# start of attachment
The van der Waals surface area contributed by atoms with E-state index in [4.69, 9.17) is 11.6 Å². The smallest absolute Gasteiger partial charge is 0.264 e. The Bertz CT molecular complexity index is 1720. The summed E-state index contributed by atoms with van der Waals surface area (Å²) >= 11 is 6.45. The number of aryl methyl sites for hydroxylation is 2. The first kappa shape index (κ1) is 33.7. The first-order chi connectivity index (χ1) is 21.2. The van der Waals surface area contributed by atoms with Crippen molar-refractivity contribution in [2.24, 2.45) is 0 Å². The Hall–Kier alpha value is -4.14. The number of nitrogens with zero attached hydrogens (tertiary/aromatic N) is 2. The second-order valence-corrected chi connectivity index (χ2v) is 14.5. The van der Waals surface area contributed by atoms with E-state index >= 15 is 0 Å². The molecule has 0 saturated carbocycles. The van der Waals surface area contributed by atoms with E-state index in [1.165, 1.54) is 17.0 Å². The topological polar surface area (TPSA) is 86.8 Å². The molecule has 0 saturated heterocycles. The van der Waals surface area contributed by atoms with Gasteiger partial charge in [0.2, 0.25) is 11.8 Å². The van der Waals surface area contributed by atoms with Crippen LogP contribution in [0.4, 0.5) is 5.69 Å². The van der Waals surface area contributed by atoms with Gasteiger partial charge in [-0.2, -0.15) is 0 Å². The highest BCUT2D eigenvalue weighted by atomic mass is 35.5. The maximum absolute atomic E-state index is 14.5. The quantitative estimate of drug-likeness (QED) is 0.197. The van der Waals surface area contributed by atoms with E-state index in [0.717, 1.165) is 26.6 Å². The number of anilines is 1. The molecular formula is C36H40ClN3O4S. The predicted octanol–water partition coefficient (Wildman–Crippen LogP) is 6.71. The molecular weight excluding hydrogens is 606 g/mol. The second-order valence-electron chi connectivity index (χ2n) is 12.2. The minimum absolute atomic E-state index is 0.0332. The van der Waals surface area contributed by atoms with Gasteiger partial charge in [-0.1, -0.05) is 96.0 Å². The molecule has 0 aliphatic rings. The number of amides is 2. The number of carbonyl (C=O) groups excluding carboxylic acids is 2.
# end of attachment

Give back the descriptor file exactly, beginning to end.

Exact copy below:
The van der Waals surface area contributed by atoms with E-state index in [4.69, 9.17) is 11.6 Å². The smallest absolute Gasteiger partial charge is 0.264 e. The Bertz CT molecular complexity index is 1720. The summed E-state index contributed by atoms with van der Waals surface area (Å²) >= 11 is 6.45. The number of aryl methyl sites for hydroxylation is 2. The first kappa shape index (κ1) is 33.7. The first-order chi connectivity index (χ1) is 21.2. The van der Waals surface area contributed by atoms with Crippen molar-refractivity contribution in [2.24, 2.45) is 0 Å². The Hall–Kier alpha value is -4.14. The number of nitrogens with zero attached hydrogens (tertiary/aromatic N) is 2. The second-order valence-corrected chi connectivity index (χ2v) is 14.5. The van der Waals surface area contributed by atoms with E-state index >= 15 is 0 Å². The molecule has 0 saturated carbocycles. The van der Waals surface area contributed by atoms with E-state index in [1.165, 1.54) is 17.0 Å². The topological polar surface area (TPSA) is 86.8 Å². The molecule has 0 saturated heterocycles. The van der Waals surface area contributed by atoms with Gasteiger partial charge in [0.2, 0.25) is 11.8 Å². The van der Waals surface area contributed by atoms with Crippen LogP contribution in [0.4, 0.5) is 5.69 Å². The van der Waals surface area contributed by atoms with Gasteiger partial charge in [-0.2, -0.15) is 0 Å². The highest BCUT2D eigenvalue weighted by atomic mass is 35.5. The maximum absolute atomic E-state index is 14.5. The quantitative estimate of drug-likeness (QED) is 0.197. The van der Waals surface area contributed by atoms with E-state index in [0.717, 1.165) is 26.6 Å². The number of anilines is 1. The molecular formula is C36H40ClN3O4S. The predicted octanol–water partition coefficient (Wildman–Crippen LogP) is 6.71. The molecular weight excluding hydrogens is 606 g/mol. The second-order valence-electron chi connectivity index (χ2n) is 12.2. The minimum absolute atomic E-state index is 0.0332. The van der Waals surface area contributed by atoms with Gasteiger partial charge in [-0.1, -0.05) is 96.0 Å². The molecule has 0 aliphatic rings. The number of amides is 2. The number of carbonyl (C=O) groups excluding carboxylic acids is 2.